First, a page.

Living Streets Cymru, part of the UK charity behind the biggest walk to school campaign is encouraging families to leave the car at home for International Walk to School Month this October.
Pupils around the globe will walk to school to celebrate International Walk to School Month – and in Wales, thousands of children are enjoying the benefits of active travel thanks to support from the Welsh Government.
As part of a two-year project, Living Streets Cymru will work with 170 primary schools and 42 secondary schools in its walk to school programmes in Wales by September 2025.
WOW – the walk to school challenge from Living Streets – sees pupils record how they get to school using the interactive WOW Travel Tracker with those who walk, wheel, cycle, scoot or ‘Park and Stride’ to school being awarded a monthly WOW badge.
Only around 50 per cent of primary school children in Wales walk to school and Living Streets is working to reverse the decline in walking rates. WOW schools typically see an increase in walking rates by 23 per cent with a 30 per cent reduction in cars driving to the school gates.
Walking to school helps contribute to the 60 active minutes a day recommended by health experts to keep children healthy and happy. Being active helps to prevent long-term chronic health conditions such as certain cancers, type 2 diabetes, and heart disease.
Healthy Weight Healthy Wales is the Welsh Government’s long-term strategy to prevent and reduce obesity in Wales.
Former Welsh international rugby union player and father of five, Nathan Brew, is an ambassador for Healthy Weight Healthy Wales. He said: “October is International Walk to School Month, so it’s a great time to encourage children to be more active.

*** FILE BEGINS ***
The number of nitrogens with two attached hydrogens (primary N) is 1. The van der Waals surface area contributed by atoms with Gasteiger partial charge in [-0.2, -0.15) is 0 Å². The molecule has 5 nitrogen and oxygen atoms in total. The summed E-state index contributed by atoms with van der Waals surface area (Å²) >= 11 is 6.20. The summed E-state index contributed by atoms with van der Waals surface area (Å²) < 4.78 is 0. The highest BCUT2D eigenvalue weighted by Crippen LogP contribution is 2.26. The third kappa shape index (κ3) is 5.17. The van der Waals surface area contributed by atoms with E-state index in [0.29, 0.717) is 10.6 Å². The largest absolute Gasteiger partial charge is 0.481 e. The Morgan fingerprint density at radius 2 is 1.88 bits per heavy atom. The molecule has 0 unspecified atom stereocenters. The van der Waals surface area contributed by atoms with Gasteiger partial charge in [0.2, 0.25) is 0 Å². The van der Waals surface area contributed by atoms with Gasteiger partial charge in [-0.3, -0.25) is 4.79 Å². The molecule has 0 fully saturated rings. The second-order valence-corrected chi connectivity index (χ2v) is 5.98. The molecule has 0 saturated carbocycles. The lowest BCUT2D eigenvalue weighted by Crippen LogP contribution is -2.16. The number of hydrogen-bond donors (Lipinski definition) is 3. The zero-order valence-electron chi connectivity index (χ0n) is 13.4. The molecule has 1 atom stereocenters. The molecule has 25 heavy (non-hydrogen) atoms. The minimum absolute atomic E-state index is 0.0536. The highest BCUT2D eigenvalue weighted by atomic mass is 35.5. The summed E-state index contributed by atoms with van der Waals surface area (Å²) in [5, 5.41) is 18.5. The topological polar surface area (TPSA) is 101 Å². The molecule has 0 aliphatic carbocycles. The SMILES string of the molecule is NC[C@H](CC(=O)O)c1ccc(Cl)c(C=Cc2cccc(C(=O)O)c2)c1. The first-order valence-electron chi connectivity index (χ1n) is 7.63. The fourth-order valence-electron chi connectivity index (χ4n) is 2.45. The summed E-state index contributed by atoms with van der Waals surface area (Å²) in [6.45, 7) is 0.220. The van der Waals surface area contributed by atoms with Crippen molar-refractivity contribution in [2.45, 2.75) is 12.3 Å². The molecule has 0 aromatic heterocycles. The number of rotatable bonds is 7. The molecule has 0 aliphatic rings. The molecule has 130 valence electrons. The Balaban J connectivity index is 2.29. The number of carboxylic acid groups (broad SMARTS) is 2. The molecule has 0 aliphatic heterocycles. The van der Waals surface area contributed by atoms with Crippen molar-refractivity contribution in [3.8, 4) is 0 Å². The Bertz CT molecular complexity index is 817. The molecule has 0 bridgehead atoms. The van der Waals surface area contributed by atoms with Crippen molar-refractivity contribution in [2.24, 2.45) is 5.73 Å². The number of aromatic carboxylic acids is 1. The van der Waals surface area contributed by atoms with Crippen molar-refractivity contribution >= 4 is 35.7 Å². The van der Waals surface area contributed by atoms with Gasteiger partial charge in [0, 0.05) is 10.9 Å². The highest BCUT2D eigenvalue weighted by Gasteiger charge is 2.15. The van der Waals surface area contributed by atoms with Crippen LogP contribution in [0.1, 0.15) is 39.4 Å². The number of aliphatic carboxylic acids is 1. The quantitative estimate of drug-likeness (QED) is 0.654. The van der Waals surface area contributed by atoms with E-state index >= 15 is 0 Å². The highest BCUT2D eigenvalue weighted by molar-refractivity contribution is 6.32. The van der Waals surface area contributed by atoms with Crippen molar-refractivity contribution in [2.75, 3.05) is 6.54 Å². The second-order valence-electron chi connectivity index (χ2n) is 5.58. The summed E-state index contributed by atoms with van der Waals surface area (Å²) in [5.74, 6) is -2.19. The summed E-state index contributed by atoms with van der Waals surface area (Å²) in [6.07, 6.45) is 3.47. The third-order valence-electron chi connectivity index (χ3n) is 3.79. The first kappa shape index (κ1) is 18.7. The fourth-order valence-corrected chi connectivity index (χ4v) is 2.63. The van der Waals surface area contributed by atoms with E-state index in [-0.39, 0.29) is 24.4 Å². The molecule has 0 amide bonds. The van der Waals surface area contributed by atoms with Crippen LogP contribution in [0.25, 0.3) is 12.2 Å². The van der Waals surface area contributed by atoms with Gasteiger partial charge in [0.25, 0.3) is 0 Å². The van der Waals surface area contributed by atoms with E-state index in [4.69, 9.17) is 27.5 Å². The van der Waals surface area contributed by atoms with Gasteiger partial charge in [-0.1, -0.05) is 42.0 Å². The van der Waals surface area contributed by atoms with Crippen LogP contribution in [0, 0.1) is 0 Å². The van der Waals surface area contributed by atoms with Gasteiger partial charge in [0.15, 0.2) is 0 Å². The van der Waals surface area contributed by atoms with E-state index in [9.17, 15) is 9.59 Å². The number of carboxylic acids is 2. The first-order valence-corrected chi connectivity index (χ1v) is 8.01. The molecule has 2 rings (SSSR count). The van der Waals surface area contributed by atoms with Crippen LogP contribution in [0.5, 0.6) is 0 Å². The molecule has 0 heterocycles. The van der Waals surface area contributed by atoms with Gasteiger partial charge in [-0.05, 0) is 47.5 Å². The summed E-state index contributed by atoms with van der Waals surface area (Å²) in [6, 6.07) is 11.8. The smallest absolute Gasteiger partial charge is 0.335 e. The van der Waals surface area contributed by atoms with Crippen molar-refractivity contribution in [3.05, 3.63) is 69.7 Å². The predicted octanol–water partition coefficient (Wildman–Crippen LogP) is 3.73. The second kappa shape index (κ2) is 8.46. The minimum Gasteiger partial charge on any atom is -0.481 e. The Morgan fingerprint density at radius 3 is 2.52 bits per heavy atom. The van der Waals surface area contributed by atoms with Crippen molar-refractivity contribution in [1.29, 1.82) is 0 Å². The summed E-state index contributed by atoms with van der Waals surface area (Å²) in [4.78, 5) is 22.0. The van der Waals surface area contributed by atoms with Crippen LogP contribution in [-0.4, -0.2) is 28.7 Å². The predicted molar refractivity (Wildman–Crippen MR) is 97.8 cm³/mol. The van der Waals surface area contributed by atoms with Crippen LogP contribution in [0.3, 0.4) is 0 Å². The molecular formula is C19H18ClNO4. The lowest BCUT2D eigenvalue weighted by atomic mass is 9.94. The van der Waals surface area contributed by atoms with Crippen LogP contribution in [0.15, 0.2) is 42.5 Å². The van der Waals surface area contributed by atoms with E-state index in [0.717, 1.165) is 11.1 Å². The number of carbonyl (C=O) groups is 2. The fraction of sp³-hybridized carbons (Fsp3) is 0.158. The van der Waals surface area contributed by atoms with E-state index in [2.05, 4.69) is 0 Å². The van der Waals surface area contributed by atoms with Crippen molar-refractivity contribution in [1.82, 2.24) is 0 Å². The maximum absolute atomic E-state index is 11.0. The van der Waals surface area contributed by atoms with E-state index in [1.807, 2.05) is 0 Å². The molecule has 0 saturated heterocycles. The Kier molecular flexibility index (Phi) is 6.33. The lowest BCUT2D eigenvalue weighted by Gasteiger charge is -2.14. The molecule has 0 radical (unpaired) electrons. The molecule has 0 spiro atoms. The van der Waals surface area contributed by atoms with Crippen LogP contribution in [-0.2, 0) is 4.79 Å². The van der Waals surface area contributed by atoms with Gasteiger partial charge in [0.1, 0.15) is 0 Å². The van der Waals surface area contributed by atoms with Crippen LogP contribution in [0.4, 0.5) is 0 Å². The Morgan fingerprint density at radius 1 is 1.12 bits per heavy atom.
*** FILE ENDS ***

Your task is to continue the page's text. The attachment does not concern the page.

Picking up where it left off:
“Walking, wheeling, cycling or scooting to school is good for our health, prepares children for a day of learning and lets them enjoy quality time with friends or family. If you don’t live close to your school, parking a little further away and walking the rest can still help reduce cars, congestion and air pollution around the school gates.”
Lee Waters, Deputy Minister for Climate Change with responsibility for transport, said: “Schemes like WOW help children enjoy the many benefits of regular exercise, improving their health and wellbeing and making our communities safer and healthier places to live.”
Stephen Edwards, Chief Executive, Living Streets, said: “Walking or wheeling to school is an easy and inexpensive way for children and their friends and family to keep fit, healthy and happy.
“It also reduces carbon emissions which leads to improved air quality, and it can help boost concentration levels in the classroom.”
“We are incredibly grateful to the Welsh Government for supporting our initiatives to make a positive difference to children’s health and wellbeing in Wales.”